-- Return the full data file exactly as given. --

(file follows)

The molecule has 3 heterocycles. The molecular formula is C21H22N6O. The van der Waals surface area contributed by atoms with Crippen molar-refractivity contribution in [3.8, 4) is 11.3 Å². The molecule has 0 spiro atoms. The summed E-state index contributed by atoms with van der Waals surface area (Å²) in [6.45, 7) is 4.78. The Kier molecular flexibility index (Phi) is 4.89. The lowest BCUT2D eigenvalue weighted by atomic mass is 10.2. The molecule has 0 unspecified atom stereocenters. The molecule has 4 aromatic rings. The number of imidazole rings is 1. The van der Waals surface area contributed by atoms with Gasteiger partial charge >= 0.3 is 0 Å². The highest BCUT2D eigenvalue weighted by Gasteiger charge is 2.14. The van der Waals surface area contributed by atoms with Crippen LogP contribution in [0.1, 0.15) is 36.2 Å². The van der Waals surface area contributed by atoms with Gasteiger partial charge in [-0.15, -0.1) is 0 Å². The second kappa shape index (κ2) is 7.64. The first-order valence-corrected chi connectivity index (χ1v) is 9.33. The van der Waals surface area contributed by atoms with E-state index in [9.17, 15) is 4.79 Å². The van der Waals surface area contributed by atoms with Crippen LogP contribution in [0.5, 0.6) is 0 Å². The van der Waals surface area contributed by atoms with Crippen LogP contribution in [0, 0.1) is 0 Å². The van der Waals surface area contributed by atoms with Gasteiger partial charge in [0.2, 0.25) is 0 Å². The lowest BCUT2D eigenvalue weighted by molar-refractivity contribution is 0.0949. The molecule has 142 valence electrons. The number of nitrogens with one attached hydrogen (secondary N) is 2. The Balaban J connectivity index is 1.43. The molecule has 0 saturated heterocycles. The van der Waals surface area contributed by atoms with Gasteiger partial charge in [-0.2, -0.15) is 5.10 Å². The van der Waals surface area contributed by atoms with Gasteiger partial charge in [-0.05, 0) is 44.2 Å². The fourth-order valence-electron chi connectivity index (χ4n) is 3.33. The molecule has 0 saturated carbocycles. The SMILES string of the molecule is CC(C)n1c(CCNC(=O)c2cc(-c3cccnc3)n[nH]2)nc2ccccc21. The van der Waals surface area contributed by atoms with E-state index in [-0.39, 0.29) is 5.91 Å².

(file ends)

The molecule has 3 heterocycles. The molecular formula is C21H22N6O. The van der Waals surface area contributed by atoms with Crippen molar-refractivity contribution in [3.8, 4) is 11.3 Å². The molecule has 0 spiro atoms. The summed E-state index contributed by atoms with van der Waals surface area (Å²) in [6.45, 7) is 4.78. The Kier molecular flexibility index (Phi) is 4.89. The lowest BCUT2D eigenvalue weighted by atomic mass is 10.2. The molecule has 0 unspecified atom stereocenters. The molecule has 4 aromatic rings. The number of imidazole rings is 1. The van der Waals surface area contributed by atoms with Gasteiger partial charge >= 0.3 is 0 Å². The highest BCUT2D eigenvalue weighted by Gasteiger charge is 2.14. The van der Waals surface area contributed by atoms with Crippen LogP contribution in [0.1, 0.15) is 36.2 Å². The van der Waals surface area contributed by atoms with Gasteiger partial charge in [-0.15, -0.1) is 0 Å². The second kappa shape index (κ2) is 7.64. The first-order valence-corrected chi connectivity index (χ1v) is 9.33. The van der Waals surface area contributed by atoms with E-state index in [9.17, 15) is 4.79 Å². The van der Waals surface area contributed by atoms with Crippen LogP contribution in [0.5, 0.6) is 0 Å². The van der Waals surface area contributed by atoms with Crippen LogP contribution in [0, 0.1) is 0 Å². The van der Waals surface area contributed by atoms with Gasteiger partial charge in [0.2, 0.25) is 0 Å². The lowest BCUT2D eigenvalue weighted by molar-refractivity contribution is 0.0949. The molecule has 142 valence electrons. The number of nitrogens with one attached hydrogen (secondary N) is 2. The Balaban J connectivity index is 1.43. The molecule has 0 saturated heterocycles. The van der Waals surface area contributed by atoms with Gasteiger partial charge in [-0.2, -0.15) is 5.10 Å². The van der Waals surface area contributed by atoms with Gasteiger partial charge in [-0.05, 0) is 44.2 Å². The fourth-order valence-electron chi connectivity index (χ4n) is 3.33. The molecule has 0 saturated carbocycles. The SMILES string of the molecule is CC(C)n1c(CCNC(=O)c2cc(-c3cccnc3)n[nH]2)nc2ccccc21. The van der Waals surface area contributed by atoms with E-state index in [-0.39, 0.29) is 5.91 Å².